THE A.B.C. OF
An interview with the
Moderne Funk-Vision group ABC
THIS IS WHAT’S HAPPENING.
The film goes blurred in horizontal bands of grey. Sat on a tubular steel chair watching jerky out of focus home movies I see the visual drift go further. Outside the ‘Illusions’ studio there is heat-drenched Sheffield lost in dreams of steel and heavy industry. Here, on this video, legends – or rather impressions of the London club ‘Legends’, are condensing. The eye of the camera swoops in through light-bursts of hellish ochre onto Mark White, dark flattop crop hair, intense concentration. His guitar is strafed by an itchy plectrum wreaking vengeance on air, erupting jangling clusters of chords. His fingers are tarantulas spasming up and down the fret.
Red light goes on, washing over burnished sax, Stephen Singleton, white-flesh cheeks inflated to precarious aural limits, exhales a solo as jaggedy and spacey as smoke crawling across a motorway interchange. Then he’s bouncing and weaving around the stage grinning at crooked angles. Behind him the backdrop is fractured mirrors so that Mark Lickley’s churning pulsing bass and David Robinson’s precision-sharp drumming are cloned into an infinity-orchestra down halls of repetitive reflections, each chorus-line image moving in exact choreography. And an audience who, ten seconds previous were majoring in apathy, are now on their feet and dancing. This music would make cripples dance.
Stage-front is fenced in, the band are caged heat bleeding sweat. Martin Fry in ‘Maverick’ string-tie – ‘if you can’t stand the heat, stay outta the kitchen,’ now laying slabs of vocal lines over the swamp operation rhythms, the muscular and tentacular dancebeats. The lyrics come fast, ‘standing by the Xerox machine, I wanna duplicate some money, build a fortune in black and white, but I need a master copy.’ The song is “Payback”, three minutes of the most concentrated danceable energy in recent Rock ‘n’ Roll memory. The film wows and drizzles, pupils of eyes blanking back into uniform white, igniting, gleaming paranormally. It goes on – ‘plan the perfect double-murder, maybe win the pools. When I get some money, Honey, I’ll be knee-high in consumer durables.’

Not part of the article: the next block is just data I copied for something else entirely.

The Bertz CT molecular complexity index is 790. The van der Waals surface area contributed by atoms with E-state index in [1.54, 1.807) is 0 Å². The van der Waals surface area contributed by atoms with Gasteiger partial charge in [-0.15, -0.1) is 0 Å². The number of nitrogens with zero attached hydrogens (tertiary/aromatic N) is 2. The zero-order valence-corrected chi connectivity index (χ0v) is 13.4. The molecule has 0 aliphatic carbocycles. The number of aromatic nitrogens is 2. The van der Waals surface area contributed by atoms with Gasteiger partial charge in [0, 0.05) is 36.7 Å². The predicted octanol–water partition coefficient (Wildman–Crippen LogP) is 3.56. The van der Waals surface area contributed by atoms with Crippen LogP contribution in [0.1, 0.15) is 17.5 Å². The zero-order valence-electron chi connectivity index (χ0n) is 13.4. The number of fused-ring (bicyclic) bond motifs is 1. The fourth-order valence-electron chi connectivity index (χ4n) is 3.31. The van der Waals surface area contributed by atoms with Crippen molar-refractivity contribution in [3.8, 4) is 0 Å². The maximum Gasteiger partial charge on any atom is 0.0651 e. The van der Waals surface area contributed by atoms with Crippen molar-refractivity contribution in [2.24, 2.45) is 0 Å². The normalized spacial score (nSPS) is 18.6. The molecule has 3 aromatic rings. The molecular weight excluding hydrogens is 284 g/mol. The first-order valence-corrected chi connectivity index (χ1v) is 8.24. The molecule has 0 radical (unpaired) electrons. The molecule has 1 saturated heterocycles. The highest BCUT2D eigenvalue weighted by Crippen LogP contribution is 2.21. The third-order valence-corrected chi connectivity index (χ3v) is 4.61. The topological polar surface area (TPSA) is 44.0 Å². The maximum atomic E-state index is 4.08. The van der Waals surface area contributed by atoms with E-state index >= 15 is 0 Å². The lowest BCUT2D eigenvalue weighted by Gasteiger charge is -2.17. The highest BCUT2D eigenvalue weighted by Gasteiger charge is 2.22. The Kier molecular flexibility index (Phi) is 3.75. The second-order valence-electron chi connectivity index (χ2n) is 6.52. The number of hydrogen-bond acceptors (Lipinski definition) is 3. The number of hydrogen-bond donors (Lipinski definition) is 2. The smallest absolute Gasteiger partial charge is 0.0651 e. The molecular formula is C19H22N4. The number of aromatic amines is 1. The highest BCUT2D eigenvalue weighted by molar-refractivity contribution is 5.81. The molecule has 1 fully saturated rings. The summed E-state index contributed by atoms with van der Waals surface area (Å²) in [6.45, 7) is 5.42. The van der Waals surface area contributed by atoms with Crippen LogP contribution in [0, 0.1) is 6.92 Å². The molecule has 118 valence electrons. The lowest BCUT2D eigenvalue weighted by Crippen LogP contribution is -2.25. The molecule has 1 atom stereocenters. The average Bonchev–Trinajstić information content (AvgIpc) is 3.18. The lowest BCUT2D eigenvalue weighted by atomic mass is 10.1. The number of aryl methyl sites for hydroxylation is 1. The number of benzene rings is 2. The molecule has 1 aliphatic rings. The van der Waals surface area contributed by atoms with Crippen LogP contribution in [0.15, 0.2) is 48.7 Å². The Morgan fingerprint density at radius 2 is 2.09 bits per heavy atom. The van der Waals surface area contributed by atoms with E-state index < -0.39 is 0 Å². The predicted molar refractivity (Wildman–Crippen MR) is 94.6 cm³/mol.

The audience is largely music biz, Phonogram who have ABC under contract, Peter Powell from Radio One-One-Wonderful who’s been mouthing off praises of this ‘radical dance faction’ ever since, and has pressured them into studio sessions for his programme. I could be mistaken but somewhere I swear I also see the spectre of Jimmy James & the Vagabonds smiling (but that story comes later).
Screen ripples. Goes grey in storming monochrome hail.
In levels of heat eight out of ten doctors would not recommend Stephen Singleton paces the bare concrete floor of the design studio cramped with posters, artwork, Xeroxed £20 notes and snaking wires. He pulses the video to death. Turns to me. ‘What do you think?’
In my head I’m constructing lists of responses. To me ABC is the band most likely to. The democratic dancebeat that hits your feet via the brain, backbone, and all points between – or vice versa (but that’s another legend!). ABC, to me is the total contagious intensity unleashed at the Leeds ‘Warehouse’ club, or the London ‘Moonlight’, or bases closer to home in Sheffield. A commitment to ENERGY that fizzes and bursts in incandescent clusters round your neural network. Visually they are five sharp mix ‘n’ match 1980’s, elusive reference points, but calculatedly clear of categories. Category is stasis.
Mark White, frontline guitar, early twenties, aggressively energetic, contends ‘you win the war by ignoring everything else out of existence.’ He’s right. You think Funk’s been going downhill since Otis Redding took that long last ride, since Sly’s ‘Family Affair’ took the dive? And don’t feed me revivalists like Q-Tips or Dexys, or Jazz-Funk or Punk-Funk. ABC ‘evolved as corporate isolationists,’ no copyists, no revivalists, they. ABC take it back to basics, then rebuild it different. To them ‘Disco is an excellent vehicle. We are utilising a sort of Funk vision. Conceptual beats-per-minute. While you Dance yourself Dizzy we will exploit your subconscious.’ The real Soul rebellion that involves tactical infiltration. ‘There’s a Disco in every town, humming hymns to consumerism and stylism.’